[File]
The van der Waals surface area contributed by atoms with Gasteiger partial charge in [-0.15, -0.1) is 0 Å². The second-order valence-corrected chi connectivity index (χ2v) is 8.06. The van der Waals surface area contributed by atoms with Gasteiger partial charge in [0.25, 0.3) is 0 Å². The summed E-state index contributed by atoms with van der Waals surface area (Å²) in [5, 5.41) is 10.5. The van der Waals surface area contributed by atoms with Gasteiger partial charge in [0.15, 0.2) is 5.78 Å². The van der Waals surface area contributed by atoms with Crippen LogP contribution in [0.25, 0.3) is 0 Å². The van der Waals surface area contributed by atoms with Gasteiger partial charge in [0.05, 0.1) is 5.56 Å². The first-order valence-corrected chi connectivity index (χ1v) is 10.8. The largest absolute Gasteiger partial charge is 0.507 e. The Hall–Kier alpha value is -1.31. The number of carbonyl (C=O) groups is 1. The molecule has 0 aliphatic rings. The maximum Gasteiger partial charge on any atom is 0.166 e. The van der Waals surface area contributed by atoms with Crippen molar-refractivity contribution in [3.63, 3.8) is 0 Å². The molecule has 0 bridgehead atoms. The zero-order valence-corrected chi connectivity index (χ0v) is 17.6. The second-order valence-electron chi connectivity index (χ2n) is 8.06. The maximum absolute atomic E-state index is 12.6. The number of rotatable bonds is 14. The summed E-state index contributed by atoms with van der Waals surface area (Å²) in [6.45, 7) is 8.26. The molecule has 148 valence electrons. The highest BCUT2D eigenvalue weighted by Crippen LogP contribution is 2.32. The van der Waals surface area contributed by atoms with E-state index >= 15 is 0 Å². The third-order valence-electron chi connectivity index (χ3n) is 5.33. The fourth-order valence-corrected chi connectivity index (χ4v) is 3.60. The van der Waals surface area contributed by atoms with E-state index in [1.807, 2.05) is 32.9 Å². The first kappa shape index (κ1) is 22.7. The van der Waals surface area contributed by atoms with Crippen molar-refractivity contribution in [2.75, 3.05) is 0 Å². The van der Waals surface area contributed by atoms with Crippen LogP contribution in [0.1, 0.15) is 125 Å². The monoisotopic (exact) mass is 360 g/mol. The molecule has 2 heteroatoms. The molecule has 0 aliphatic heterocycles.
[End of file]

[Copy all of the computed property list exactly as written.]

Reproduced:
The van der Waals surface area contributed by atoms with Gasteiger partial charge in [-0.15, -0.1) is 0 Å². The second-order valence-corrected chi connectivity index (χ2v) is 8.06. The van der Waals surface area contributed by atoms with Gasteiger partial charge in [0.25, 0.3) is 0 Å². The summed E-state index contributed by atoms with van der Waals surface area (Å²) in [5, 5.41) is 10.5. The van der Waals surface area contributed by atoms with Gasteiger partial charge in [0.15, 0.2) is 5.78 Å². The van der Waals surface area contributed by atoms with Crippen LogP contribution in [0.25, 0.3) is 0 Å². The van der Waals surface area contributed by atoms with Gasteiger partial charge in [0.05, 0.1) is 5.56 Å². The first-order valence-corrected chi connectivity index (χ1v) is 10.8. The largest absolute Gasteiger partial charge is 0.507 e. The Hall–Kier alpha value is -1.31. The number of carbonyl (C=O) groups is 1. The molecule has 0 aliphatic rings. The maximum Gasteiger partial charge on any atom is 0.166 e. The van der Waals surface area contributed by atoms with Crippen molar-refractivity contribution in [3.63, 3.8) is 0 Å². The molecule has 0 bridgehead atoms. The zero-order valence-corrected chi connectivity index (χ0v) is 17.6. The second-order valence-electron chi connectivity index (χ2n) is 8.06. The maximum absolute atomic E-state index is 12.6. The number of rotatable bonds is 14. The summed E-state index contributed by atoms with van der Waals surface area (Å²) in [6.45, 7) is 8.26. The molecule has 148 valence electrons. The highest BCUT2D eigenvalue weighted by Crippen LogP contribution is 2.32. The van der Waals surface area contributed by atoms with E-state index >= 15 is 0 Å². The third-order valence-electron chi connectivity index (χ3n) is 5.33. The fourth-order valence-corrected chi connectivity index (χ4v) is 3.60. The van der Waals surface area contributed by atoms with E-state index in [1.807, 2.05) is 32.9 Å². The first kappa shape index (κ1) is 22.7. The van der Waals surface area contributed by atoms with Crippen molar-refractivity contribution in [2.75, 3.05) is 0 Å². The van der Waals surface area contributed by atoms with Crippen LogP contribution in [0.1, 0.15) is 125 Å². The monoisotopic (exact) mass is 360 g/mol. The molecule has 2 heteroatoms. The molecule has 0 aliphatic heterocycles.